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Prosecutor drops murder charge against Perez

ALBUQUERQUE, N.M. — For nearly two years, an open count of murder was hanging over Dominique Perez, described as a model Albuquerque police officer whose life changed abruptly when he was dispatched to a police standoff in March 2014 and ended up firing at a mentally ill man brandishing knives.

Dominique Perez

Dominique Perez

With the filing of a single piece of paper dismissing that second-degree murder charge, Perez “got his life back” Monday, said his attorney,

Luis Robles. “Unless the new DA chooses to refile, the case is over against Dominique Perez,” Robles told the Journal.

Special prosecutor Randi McGinn filed the dismissal “without prejudice,” which gives incoming District Attorney Raul Torrez the option of refiling the charge after he takes office Jan. 1.

“It was the right thing to do,” McGinn said Monday.

A decorated Iraq War veteran who received a Purple Heart before joining the Albuquerque Police Department in 2006, SWAT team member Perez was fired pursuant to APD policy after he was formally charged with a felony. If convicted, he would have faced up to 15 years in prison.

“If nothing else … it allows him the ability to go on with his life, including the ability to ask for his job back,” Robles said.

Sandy charge remains

The criminal case against Perez’s co-defendant, former APD detective Keith Sandy, who retired in late 2014, is still pending.

McGinn didn’t comment on why only Perez’s charge was dismissed, but Sandy’s lawyer, Sam Bregman, cried foul, saying both officers fired the fatal shots at homeless camper James Boyd and shouldn’t be treated differently.

“There is no logical way in which you could prosecute one police officer who fired first and not the police officer who fired afterwards. Hopefully, he (Torrez) will do the right thing and dismiss,” Bregman said.

The defense, during a 15-day trial that ended with a hung jury Oct. 11, argued that the officers were following their training and were justified in using deadly force because they believed Boyd posed an imminent danger to another officer who moved too close to Boyd during the March 16, 2014, standoff.

District Judge Alisa Hadfield declared a mistrial after jurors deadlocked 9-3 in favor of acquittal of both Perez and Sandy. Since then, McGinn offered to drop the charges against Perez if Sandy would agree to plead guilty to a lesser conspiracy charge. Sandy refused.

On Monday, Torrez released a statement saying: “As I have previously stated, all decisions on this case moving forward will be guided by the facts and by the law. This does not change my plans to appoint experienced independent prosecutors to review the case when I take office and make recommendations for any future actions.”

A key piece of evidence in the case was a videotape from Perez’s APD helmet camera that captured the fatal shooting. Boyd was hit three times, in the arms and the back, and died the following day. The videotape made it appear that Boyd was surrendering at the time he was shot.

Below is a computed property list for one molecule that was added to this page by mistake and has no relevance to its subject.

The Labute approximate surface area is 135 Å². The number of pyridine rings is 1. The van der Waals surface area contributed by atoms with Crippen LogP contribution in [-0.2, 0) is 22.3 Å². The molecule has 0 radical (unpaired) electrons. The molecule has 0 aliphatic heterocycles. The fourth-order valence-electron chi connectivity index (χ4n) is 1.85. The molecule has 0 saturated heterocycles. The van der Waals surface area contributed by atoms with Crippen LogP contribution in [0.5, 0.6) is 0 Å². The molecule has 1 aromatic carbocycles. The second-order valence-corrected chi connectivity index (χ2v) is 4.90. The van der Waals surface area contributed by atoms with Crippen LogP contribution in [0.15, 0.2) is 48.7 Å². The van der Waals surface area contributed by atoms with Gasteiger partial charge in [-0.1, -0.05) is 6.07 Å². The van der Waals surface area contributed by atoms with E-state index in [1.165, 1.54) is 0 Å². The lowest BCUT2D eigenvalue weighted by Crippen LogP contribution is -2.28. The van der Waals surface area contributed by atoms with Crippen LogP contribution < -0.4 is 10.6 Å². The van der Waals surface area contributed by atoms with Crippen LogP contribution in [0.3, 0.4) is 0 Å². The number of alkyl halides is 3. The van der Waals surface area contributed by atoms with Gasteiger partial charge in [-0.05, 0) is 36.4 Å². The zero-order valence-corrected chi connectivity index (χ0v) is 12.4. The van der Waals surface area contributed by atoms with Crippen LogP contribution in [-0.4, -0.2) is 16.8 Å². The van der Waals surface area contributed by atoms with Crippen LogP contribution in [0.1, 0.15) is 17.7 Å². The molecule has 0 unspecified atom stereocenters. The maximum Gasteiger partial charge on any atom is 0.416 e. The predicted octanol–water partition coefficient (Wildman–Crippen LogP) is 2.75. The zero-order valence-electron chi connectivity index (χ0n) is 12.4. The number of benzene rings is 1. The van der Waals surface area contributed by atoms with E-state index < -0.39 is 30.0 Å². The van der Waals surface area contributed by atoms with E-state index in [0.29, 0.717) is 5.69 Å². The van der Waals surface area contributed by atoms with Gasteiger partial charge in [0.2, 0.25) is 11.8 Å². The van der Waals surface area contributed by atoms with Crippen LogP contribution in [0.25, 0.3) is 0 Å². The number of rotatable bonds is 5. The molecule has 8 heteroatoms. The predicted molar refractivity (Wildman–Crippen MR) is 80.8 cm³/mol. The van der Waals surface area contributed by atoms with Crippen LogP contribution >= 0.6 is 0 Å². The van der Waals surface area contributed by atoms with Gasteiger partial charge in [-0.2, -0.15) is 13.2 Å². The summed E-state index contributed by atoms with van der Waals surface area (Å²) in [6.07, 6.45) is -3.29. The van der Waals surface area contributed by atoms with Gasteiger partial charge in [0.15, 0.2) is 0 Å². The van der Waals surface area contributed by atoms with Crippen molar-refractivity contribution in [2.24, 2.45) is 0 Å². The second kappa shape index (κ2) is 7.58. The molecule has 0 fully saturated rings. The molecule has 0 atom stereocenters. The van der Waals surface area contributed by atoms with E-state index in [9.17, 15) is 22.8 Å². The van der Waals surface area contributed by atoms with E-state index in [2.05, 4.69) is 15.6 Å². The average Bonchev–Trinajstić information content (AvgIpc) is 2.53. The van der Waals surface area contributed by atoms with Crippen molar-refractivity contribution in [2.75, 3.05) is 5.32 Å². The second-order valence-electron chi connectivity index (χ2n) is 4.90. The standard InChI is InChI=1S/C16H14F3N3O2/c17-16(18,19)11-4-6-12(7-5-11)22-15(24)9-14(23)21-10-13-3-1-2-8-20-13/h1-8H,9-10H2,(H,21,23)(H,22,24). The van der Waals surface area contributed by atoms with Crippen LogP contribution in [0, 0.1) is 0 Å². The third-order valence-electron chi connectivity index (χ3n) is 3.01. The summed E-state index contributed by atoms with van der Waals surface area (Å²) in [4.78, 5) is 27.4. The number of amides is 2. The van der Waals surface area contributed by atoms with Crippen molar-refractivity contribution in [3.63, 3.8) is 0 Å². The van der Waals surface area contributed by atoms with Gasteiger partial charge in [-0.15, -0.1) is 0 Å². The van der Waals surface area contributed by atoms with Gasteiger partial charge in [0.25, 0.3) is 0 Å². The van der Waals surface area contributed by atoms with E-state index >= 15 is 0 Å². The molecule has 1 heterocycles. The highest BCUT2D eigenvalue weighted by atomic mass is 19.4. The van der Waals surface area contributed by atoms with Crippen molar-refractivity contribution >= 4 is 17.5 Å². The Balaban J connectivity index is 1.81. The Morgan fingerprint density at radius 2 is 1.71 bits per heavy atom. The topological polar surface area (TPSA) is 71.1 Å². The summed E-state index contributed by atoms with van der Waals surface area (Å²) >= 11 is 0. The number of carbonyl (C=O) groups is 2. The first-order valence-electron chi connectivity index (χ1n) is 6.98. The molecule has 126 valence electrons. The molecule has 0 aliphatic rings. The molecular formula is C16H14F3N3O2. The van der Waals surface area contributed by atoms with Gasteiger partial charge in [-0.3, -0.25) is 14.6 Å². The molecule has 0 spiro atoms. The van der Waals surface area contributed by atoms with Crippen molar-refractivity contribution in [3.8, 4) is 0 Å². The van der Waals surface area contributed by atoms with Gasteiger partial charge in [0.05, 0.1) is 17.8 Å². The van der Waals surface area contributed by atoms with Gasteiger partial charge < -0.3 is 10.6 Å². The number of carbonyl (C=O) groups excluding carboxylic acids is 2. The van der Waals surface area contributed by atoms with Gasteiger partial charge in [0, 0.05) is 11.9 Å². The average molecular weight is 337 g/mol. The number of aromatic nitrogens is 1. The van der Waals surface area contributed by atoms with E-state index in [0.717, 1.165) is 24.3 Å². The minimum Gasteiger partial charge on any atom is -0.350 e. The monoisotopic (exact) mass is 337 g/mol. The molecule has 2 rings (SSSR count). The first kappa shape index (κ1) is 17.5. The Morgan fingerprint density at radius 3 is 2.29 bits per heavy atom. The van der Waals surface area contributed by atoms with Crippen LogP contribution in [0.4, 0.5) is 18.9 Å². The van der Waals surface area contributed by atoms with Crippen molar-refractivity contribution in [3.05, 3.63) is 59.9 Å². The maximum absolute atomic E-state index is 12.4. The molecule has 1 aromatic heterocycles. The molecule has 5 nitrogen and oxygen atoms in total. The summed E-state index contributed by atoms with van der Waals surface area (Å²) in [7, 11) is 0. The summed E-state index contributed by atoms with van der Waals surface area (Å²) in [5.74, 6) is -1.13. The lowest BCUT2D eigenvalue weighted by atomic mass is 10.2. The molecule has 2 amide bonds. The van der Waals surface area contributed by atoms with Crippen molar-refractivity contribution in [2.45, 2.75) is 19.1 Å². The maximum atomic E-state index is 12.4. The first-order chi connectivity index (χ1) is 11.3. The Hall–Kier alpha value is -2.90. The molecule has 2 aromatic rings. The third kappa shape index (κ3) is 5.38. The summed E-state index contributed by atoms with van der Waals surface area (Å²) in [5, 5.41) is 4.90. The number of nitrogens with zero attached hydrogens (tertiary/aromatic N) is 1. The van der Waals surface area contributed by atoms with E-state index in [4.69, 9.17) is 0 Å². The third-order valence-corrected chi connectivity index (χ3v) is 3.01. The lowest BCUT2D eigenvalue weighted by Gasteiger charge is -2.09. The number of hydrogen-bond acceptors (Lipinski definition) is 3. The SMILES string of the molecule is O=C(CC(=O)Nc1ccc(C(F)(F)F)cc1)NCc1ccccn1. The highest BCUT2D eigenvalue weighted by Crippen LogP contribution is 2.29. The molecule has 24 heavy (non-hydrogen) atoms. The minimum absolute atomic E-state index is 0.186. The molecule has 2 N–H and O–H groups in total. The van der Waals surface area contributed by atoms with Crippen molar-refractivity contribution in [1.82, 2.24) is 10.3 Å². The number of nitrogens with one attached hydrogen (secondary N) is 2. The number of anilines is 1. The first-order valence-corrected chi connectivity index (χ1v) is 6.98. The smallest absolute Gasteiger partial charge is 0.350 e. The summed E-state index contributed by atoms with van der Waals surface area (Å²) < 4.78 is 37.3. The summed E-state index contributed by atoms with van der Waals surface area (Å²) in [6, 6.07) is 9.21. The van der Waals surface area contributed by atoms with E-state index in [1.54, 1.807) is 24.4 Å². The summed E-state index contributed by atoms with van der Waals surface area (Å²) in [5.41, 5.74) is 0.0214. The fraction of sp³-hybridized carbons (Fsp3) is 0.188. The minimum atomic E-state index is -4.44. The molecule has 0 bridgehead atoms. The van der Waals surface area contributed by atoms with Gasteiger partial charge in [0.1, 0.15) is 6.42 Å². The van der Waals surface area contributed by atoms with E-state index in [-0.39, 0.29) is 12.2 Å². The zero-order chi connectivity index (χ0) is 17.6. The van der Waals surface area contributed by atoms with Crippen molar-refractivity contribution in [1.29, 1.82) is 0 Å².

Perez couldn’t be reached for comment Monday, but his attorney Robles said his client was “so thankful and so happy and relieved.”

Robles said Perez’s appeal of his firing was held in abeyance until the criminal charges were resolved.

Different roles

Throughout the 13 days of trial testimony, McGinn blamed Sandy for creating the situation that led APD officers to use deadly force against Boyd, a mentally ill man who had been camping illegally in the Sandia foothills.

McGinn had far less criticism of Perez, who was called to the scene and ordered to provide lethal cover for a group of negotiating plainclothes APD officers who had been trying to persuade Boyd to drop his knives and surrender. Perez arrived in the last three minutes of the confrontation.

But Sandy inserted himself into the hours-long standoff, McGinn argued. Bregman denied that assertion.

Sandy arrived to furnish a less-lethal Taser shotgun, but he ended up assembling a trio of tactical officers who took over negotiations with Boyd, and Sandy then assumed the “lethal cover” responsibility for protecting the officers.

Sandy fired the first shots at Boyd, when a K-9 officer chasing his police service dog moved within 9 feet of Boyd. Boyd, seconds earlier, pulled two pocketknives from his pockets upon seeing the dog headed toward him.

Perez followed up with three more shots just moments after Sandy fired.

At one point, before cross-examining Perez on the witness stand during the trial, McGinn thanked Perez for his military service.

“I can’t tell you how sorry I am that you were the one sent up into the mess that other officers created,” she said.

An Albuquerque native and Del Norte High School graduate, Perez joined the Marines in 2000 and served two tours in Iraq. He was injured in 2003 when a caravan he was leading hit an improvised explosive device.